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A visit to the dentist could save your life

April 4, 2019.TruAssure.0 Likes.0 Comments

A visit to the dentist could save your life

In 2019, it’s estimated that 53,000 people will get oral cancer and 10,860 people will die of these cancers in the United States.1

April is Oral Cancer Awareness Month – a time to focus on how to prevent cancer that can develop in the mouth and back of the throat. TruAssure encourages regular dental visits to help detect symptoms early. Any part of your mouth can be affected by oral cancer.

The largest risk factors include:

  • Tobacco – both smoking and smokeless tobacco products can cause cancers anywhere in the mouth or throat2
  • Alcohol – drinking and smoking together raises the risk of oral cancer even more than drinking or smoking alone3
  • Sun exposure – excessive and unprotected exposure to the sun is linked with cancer in the lip area4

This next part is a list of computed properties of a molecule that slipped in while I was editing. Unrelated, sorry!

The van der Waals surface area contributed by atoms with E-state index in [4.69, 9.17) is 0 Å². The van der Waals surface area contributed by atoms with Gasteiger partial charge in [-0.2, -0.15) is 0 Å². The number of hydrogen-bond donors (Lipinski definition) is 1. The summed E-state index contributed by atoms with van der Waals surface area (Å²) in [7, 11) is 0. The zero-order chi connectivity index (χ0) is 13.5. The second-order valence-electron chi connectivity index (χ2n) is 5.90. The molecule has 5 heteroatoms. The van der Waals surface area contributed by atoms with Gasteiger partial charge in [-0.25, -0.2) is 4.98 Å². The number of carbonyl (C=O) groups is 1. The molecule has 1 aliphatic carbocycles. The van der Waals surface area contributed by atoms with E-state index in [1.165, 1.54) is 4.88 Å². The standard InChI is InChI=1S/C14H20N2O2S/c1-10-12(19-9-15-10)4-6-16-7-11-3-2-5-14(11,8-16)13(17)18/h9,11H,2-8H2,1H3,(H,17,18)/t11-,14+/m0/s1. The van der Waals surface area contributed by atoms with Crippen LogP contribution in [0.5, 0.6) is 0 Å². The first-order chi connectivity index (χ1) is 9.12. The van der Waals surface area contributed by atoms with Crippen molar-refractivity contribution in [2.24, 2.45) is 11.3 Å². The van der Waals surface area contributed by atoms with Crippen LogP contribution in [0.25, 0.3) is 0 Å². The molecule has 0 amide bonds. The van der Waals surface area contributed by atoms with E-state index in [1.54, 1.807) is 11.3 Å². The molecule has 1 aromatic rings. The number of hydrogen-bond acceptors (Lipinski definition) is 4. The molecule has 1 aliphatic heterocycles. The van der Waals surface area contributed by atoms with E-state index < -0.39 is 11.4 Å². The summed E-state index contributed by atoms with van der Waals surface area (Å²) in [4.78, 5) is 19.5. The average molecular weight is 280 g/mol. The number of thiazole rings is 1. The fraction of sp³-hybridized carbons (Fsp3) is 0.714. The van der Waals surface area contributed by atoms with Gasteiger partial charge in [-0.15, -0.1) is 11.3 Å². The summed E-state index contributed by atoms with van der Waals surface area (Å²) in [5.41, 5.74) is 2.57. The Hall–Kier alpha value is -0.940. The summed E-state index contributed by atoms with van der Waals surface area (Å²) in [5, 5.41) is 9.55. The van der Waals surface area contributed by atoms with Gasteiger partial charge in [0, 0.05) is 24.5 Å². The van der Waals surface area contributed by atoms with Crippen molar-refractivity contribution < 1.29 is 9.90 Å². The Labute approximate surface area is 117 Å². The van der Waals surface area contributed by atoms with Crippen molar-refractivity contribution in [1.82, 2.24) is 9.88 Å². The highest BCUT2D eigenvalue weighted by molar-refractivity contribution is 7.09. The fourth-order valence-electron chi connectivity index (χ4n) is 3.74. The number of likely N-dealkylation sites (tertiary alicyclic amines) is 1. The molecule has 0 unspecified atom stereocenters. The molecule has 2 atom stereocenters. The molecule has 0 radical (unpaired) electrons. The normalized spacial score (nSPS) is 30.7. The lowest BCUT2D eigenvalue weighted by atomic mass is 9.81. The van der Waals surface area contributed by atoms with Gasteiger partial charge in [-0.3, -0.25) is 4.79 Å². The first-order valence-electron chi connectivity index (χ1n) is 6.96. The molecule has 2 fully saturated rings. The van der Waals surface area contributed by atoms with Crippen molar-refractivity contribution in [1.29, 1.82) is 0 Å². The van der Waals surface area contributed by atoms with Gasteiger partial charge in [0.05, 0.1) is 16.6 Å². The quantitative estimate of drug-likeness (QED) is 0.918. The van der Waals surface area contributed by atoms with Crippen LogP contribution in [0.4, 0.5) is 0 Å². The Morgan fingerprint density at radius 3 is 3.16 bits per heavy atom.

• Human papillomavirus (HPV) – it’s estimated that HPV causes 70 percent of oropharyngeal cancers, or cancers affecting the back of the mouth and throat, according to the Centers for Disease Control and Prevention.5,6

During a routine dental checkup, your dentist will perform an oral cancer screening and look for any symptoms that may cause concern. Symptoms include irritation, soreness or swelling in the jaw or throat; red or white patches in the mouth; and difficulty chewing, swallowing or speaking. A dental visit should also be scheduled if any of these symptoms arise and last for more than two weeks.

Going to the dentist should be a part of your oral health regimen in addition to brushing twice and flossing once daily. Regular dental visits not only help you maintain a healthy smile, they can lead to early detection of oral cancer and save your life. Learn more

 

1 https://www.cancer.org/cancer/oral-cavity-and-oropharyngeal-cancer/about/key-statistics.html
2 https://www.cancer.org/cancer/oral-cavity-and-oropharyngeal-cancer/causes-risks-prevention/risk-factors.html
3 https://www.cancer.org/cancer/cancer-causes/diet-physical-activity/alcohol-use-and-cancer.html
4 https://www.cancer.net/cancer-types/oral-and-oropharyngeal-cancer/risk-factors-and-prevention
5 https://www.cdc.gov/cancer/hpv/basic_info/hpv_oropharyngeal.htm
6 https://oralcancerfoundation.org/understanding/hpv/hpv-oral-cancer-facts/

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